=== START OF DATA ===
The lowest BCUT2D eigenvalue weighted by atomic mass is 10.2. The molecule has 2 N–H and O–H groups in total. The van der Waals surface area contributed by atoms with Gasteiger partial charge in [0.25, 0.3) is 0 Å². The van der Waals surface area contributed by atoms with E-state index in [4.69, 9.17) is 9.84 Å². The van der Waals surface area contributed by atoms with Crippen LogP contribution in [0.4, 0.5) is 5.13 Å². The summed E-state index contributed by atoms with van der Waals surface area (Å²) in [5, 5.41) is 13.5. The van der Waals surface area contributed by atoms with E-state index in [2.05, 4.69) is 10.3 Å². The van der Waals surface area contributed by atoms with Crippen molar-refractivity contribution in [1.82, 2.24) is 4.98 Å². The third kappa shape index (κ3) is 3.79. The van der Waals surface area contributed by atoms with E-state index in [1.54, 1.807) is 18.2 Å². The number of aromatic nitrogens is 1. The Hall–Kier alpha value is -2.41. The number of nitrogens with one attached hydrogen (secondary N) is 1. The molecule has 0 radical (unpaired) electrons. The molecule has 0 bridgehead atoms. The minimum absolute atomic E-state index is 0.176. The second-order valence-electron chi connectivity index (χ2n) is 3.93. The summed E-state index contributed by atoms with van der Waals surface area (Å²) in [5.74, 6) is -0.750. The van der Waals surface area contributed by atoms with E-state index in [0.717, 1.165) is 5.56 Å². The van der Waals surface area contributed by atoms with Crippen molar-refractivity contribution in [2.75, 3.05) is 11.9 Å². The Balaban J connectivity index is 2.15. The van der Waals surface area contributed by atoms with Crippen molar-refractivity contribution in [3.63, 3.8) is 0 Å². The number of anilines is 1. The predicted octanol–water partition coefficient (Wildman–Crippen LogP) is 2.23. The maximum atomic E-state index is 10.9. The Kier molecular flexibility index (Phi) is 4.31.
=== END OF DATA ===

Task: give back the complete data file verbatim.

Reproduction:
The lowest BCUT2D eigenvalue weighted by atomic mass is 10.2. The molecule has 2 N–H and O–H groups in total. The van der Waals surface area contributed by atoms with Gasteiger partial charge in [0.25, 0.3) is 0 Å². The van der Waals surface area contributed by atoms with E-state index in [4.69, 9.17) is 9.84 Å². The van der Waals surface area contributed by atoms with Crippen LogP contribution in [0.4, 0.5) is 5.13 Å². The summed E-state index contributed by atoms with van der Waals surface area (Å²) in [5, 5.41) is 13.5. The van der Waals surface area contributed by atoms with E-state index in [2.05, 4.69) is 10.3 Å². The van der Waals surface area contributed by atoms with Crippen molar-refractivity contribution in [1.82, 2.24) is 4.98 Å². The third kappa shape index (κ3) is 3.79. The van der Waals surface area contributed by atoms with E-state index in [1.54, 1.807) is 18.2 Å². The number of aromatic nitrogens is 1. The Hall–Kier alpha value is -2.41. The number of nitrogens with one attached hydrogen (secondary N) is 1. The molecule has 0 radical (unpaired) electrons. The molecule has 0 bridgehead atoms. The minimum absolute atomic E-state index is 0.176. The second-order valence-electron chi connectivity index (χ2n) is 3.93. The summed E-state index contributed by atoms with van der Waals surface area (Å²) in [5.74, 6) is -0.750. The van der Waals surface area contributed by atoms with E-state index in [0.717, 1.165) is 5.56 Å². The van der Waals surface area contributed by atoms with Crippen molar-refractivity contribution in [2.75, 3.05) is 11.9 Å². The Balaban J connectivity index is 2.15. The van der Waals surface area contributed by atoms with Crippen molar-refractivity contribution in [3.63, 3.8) is 0 Å². The number of anilines is 1. The predicted octanol–water partition coefficient (Wildman–Crippen LogP) is 2.23. The maximum atomic E-state index is 10.9. The Kier molecular flexibility index (Phi) is 4.31.